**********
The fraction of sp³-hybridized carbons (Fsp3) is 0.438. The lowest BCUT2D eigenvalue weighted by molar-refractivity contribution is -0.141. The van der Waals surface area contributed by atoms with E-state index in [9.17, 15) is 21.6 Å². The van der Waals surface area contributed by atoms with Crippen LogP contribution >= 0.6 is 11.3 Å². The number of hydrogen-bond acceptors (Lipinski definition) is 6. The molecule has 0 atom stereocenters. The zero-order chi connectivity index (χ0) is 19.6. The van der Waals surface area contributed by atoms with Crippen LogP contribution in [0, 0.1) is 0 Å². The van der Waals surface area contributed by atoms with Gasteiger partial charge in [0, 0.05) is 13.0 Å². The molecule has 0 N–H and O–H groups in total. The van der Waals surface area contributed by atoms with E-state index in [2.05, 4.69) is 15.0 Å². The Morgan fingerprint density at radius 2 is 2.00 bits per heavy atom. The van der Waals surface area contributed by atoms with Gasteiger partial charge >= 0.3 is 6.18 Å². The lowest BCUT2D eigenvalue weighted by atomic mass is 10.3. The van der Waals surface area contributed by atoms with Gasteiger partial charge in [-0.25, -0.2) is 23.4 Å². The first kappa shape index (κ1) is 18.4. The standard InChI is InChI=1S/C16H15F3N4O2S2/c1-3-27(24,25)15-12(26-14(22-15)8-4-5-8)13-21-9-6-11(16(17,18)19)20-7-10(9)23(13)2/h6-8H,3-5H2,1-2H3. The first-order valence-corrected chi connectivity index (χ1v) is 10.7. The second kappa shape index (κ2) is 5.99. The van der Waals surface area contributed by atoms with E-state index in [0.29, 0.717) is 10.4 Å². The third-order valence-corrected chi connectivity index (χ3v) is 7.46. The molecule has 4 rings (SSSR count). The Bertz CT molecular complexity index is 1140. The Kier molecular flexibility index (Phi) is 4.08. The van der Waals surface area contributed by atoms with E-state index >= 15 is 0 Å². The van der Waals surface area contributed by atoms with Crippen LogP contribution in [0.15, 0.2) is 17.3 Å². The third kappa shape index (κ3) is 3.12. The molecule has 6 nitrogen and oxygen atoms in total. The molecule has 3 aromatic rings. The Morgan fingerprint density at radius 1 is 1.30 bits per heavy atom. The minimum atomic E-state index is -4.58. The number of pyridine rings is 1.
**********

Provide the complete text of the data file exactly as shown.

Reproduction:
The fraction of sp³-hybridized carbons (Fsp3) is 0.438. The lowest BCUT2D eigenvalue weighted by molar-refractivity contribution is -0.141. The van der Waals surface area contributed by atoms with E-state index in [9.17, 15) is 21.6 Å². The van der Waals surface area contributed by atoms with Crippen LogP contribution >= 0.6 is 11.3 Å². The number of hydrogen-bond acceptors (Lipinski definition) is 6. The molecule has 0 atom stereocenters. The zero-order chi connectivity index (χ0) is 19.6. The van der Waals surface area contributed by atoms with Crippen LogP contribution in [0, 0.1) is 0 Å². The van der Waals surface area contributed by atoms with Gasteiger partial charge in [0, 0.05) is 13.0 Å². The molecule has 0 N–H and O–H groups in total. The van der Waals surface area contributed by atoms with E-state index in [2.05, 4.69) is 15.0 Å². The Morgan fingerprint density at radius 2 is 2.00 bits per heavy atom. The van der Waals surface area contributed by atoms with Gasteiger partial charge >= 0.3 is 6.18 Å². The lowest BCUT2D eigenvalue weighted by atomic mass is 10.3. The van der Waals surface area contributed by atoms with Gasteiger partial charge in [-0.25, -0.2) is 23.4 Å². The first kappa shape index (κ1) is 18.4. The standard InChI is InChI=1S/C16H15F3N4O2S2/c1-3-27(24,25)15-12(26-14(22-15)8-4-5-8)13-21-9-6-11(16(17,18)19)20-7-10(9)23(13)2/h6-8H,3-5H2,1-2H3. The first-order valence-corrected chi connectivity index (χ1v) is 10.7. The second kappa shape index (κ2) is 5.99. The van der Waals surface area contributed by atoms with E-state index in [0.29, 0.717) is 10.4 Å². The third-order valence-corrected chi connectivity index (χ3v) is 7.46. The molecule has 4 rings (SSSR count). The Bertz CT molecular complexity index is 1140. The Kier molecular flexibility index (Phi) is 4.08. The van der Waals surface area contributed by atoms with E-state index >= 15 is 0 Å². The van der Waals surface area contributed by atoms with Crippen LogP contribution in [0.15, 0.2) is 17.3 Å². The third kappa shape index (κ3) is 3.12. The molecule has 6 nitrogen and oxygen atoms in total. The molecule has 3 aromatic rings. The Morgan fingerprint density at radius 1 is 1.30 bits per heavy atom. The minimum atomic E-state index is -4.58. The number of pyridine rings is 1.